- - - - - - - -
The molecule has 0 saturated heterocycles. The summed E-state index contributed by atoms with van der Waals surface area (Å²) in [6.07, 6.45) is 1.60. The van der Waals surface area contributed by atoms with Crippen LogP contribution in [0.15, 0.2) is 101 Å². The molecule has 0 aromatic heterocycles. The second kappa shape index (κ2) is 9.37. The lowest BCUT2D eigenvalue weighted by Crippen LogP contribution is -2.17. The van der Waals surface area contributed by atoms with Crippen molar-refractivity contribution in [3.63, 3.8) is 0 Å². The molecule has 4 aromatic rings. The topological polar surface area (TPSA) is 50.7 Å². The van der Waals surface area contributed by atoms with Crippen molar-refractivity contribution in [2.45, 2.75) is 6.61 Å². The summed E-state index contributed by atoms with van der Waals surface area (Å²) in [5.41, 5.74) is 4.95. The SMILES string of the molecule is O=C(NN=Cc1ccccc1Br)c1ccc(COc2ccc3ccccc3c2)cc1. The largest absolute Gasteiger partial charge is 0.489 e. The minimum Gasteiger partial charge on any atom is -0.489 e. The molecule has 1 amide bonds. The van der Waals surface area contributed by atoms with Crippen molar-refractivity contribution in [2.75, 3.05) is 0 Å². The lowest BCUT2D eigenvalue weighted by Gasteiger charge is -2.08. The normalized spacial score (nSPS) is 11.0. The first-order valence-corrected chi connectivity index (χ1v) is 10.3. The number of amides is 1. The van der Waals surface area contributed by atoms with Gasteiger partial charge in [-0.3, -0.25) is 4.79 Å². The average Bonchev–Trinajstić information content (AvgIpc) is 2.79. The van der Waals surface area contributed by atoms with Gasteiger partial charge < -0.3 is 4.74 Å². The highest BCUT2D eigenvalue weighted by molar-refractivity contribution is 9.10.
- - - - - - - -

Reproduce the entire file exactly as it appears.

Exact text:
The molecule has 0 saturated heterocycles. The summed E-state index contributed by atoms with van der Waals surface area (Å²) in [6.07, 6.45) is 1.60. The van der Waals surface area contributed by atoms with Crippen LogP contribution in [0.15, 0.2) is 101 Å². The molecule has 0 aromatic heterocycles. The second kappa shape index (κ2) is 9.37. The lowest BCUT2D eigenvalue weighted by Crippen LogP contribution is -2.17. The van der Waals surface area contributed by atoms with Crippen molar-refractivity contribution in [3.63, 3.8) is 0 Å². The molecule has 4 aromatic rings. The topological polar surface area (TPSA) is 50.7 Å². The van der Waals surface area contributed by atoms with Crippen molar-refractivity contribution in [2.45, 2.75) is 6.61 Å². The summed E-state index contributed by atoms with van der Waals surface area (Å²) in [5.41, 5.74) is 4.95. The SMILES string of the molecule is O=C(NN=Cc1ccccc1Br)c1ccc(COc2ccc3ccccc3c2)cc1. The largest absolute Gasteiger partial charge is 0.489 e. The minimum Gasteiger partial charge on any atom is -0.489 e. The molecule has 1 amide bonds. The van der Waals surface area contributed by atoms with Crippen molar-refractivity contribution in [2.75, 3.05) is 0 Å². The lowest BCUT2D eigenvalue weighted by Gasteiger charge is -2.08. The normalized spacial score (nSPS) is 11.0. The first-order valence-corrected chi connectivity index (χ1v) is 10.3. The number of amides is 1. The van der Waals surface area contributed by atoms with Gasteiger partial charge in [-0.3, -0.25) is 4.79 Å². The average Bonchev–Trinajstić information content (AvgIpc) is 2.79. The van der Waals surface area contributed by atoms with Gasteiger partial charge < -0.3 is 4.74 Å². The highest BCUT2D eigenvalue weighted by molar-refractivity contribution is 9.10.